I recently worked on an article about GWT where I showed two sides of GWT.
First, GWT defines a new way of developing Webapps. By redefining our procedure of development, providing the GWT-Compiler and the development shell and the GWT-Browser in the hosted modus, GWT allowes us to develop in Java, in our favorite IDE and use all the techniques we got used to in the last years: code completion, refactoring, debugging, code analysis, check styling, etc.
Second, GWT provides the ground framework to help us develop better web applications. There is the component model, the i18n, the browser history manipulation and many more. This is where it gets a little confusing. While other technologies get runtime dependencies exactly here to the product, GWT does not. It is a compile time dependency. We can’t switch a jar or a script file in the app and get new features at runtime. The application created with GWT is a kind of a binary, it must be recompiled. And this is good.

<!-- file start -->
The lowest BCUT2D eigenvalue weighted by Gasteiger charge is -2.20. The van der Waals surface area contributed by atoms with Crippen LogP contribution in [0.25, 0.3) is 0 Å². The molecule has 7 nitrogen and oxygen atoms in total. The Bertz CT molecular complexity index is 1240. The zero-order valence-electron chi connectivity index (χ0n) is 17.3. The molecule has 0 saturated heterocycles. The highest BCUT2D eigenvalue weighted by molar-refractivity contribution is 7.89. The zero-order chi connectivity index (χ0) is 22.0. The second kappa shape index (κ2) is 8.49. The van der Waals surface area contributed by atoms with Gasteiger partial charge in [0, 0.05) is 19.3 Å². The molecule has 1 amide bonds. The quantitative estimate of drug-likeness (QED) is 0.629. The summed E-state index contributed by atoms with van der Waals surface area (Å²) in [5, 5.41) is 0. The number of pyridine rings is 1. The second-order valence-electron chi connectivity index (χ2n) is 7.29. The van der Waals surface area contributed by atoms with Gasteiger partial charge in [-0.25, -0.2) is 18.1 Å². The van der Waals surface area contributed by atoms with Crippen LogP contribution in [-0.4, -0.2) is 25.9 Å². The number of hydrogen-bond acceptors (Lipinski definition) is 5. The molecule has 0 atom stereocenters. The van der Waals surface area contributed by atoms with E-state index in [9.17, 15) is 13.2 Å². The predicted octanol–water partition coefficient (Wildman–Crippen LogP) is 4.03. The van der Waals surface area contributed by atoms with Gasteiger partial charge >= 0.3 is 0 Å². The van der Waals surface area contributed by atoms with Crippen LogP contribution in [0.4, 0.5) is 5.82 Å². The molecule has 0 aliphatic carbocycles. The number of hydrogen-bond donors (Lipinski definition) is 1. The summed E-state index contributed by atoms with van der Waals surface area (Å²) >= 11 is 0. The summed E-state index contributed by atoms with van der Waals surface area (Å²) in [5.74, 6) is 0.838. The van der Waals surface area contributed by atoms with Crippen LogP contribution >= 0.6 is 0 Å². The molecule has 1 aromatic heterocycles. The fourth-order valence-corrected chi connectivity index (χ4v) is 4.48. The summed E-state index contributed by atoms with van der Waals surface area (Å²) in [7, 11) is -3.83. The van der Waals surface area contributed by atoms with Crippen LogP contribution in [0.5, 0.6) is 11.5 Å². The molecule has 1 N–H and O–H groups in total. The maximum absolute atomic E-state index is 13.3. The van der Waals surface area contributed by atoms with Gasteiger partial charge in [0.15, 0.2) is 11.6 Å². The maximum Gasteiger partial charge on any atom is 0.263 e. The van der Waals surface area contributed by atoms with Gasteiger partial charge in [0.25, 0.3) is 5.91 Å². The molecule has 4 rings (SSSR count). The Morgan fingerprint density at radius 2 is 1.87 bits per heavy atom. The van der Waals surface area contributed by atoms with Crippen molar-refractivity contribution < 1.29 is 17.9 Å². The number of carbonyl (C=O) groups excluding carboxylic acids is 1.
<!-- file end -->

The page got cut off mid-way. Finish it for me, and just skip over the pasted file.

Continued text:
This was clearly pointed out in the Voices That Matter GWT conference.
There is a video called “Conference Wrap Up” on YouTube. Have a look at 25:00 timeframe.